Typically, instead of stopping the antidepressant due to adverse reaction, the clinician will misdiagnose as bipolar disorder, maintain the patient on the antidepressant, and add a trendy drug or two, such as Seroquel, Risperdal, or Abilify. Or maybe even another antidepressant.

 

Polypharmacy causes the patient to deteriorate further. The clinician experiments with additional drugs.

 

Eventually, the patient's nervous system is seriously damaged by polypharmacy, and then you have a case of severe "bipolar disorder."

 

This is a disgrace to medicine, of course, but it is the way psychiatry is practiced -- d*mn the side effects, blame the patient, full speed ahead on the drugs.

 

There are reports of this all over the Web. It's a central argument in Robert Whitaker's book, Anatomy of an Epidemic.

This is not medical advice. Discuss any decisions about your medical care with a knowledgeable medical practitioner.

"It has become appallingly obvious that our technology has surpassed our humanity." -- Albert Einstein

All postings © copyrighted.

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Hello, Misdiagnosed. You may wish to reprint your article here so we can discuss it.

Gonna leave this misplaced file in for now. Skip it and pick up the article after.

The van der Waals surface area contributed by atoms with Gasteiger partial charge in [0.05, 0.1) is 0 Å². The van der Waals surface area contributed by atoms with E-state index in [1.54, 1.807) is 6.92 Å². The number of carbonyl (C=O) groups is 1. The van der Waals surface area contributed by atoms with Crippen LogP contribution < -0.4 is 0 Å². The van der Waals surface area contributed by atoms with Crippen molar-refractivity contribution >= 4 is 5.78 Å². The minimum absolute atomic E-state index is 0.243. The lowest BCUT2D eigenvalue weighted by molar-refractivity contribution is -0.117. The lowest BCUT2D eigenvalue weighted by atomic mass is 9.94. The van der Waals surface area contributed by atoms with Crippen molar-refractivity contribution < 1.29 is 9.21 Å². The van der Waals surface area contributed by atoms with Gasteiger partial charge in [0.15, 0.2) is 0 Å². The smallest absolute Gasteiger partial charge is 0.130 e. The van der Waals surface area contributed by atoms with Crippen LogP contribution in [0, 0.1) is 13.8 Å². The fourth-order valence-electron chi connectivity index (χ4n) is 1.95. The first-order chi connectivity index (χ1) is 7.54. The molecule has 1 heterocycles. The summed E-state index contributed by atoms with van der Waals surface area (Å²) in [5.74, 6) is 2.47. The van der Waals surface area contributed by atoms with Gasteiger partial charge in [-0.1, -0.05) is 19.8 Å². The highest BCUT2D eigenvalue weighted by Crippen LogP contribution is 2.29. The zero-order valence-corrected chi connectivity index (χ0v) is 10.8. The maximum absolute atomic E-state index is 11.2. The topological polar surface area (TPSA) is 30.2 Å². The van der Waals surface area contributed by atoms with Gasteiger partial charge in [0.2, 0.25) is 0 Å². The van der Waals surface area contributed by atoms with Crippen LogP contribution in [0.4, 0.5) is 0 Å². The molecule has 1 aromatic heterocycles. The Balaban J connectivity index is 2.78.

From reading it, it looks to me like you had adverse reactions to SSRIs. For some people, SSRIs are very stimulating. It doesn't mean the people have bipolar disorder or that the SSRIs create bipolar disorder, it means you had an adverse reaction to antidepressants.

 

Many, many time doctors will misdiagnose this as bipolar disorder. It is not. Here is a description of true bipolar disorder: http://www.psychologytoday.com/blog/matter-personality/201204/how-recognize-bad-psychiatrist

This is not medical advice. Discuss any decisions about your medical care with a knowledgeable medical practitioner.

"It has become appallingly obvious that our technology has surpassed our humanity." -- Albert Einstein

All postings © copyrighted.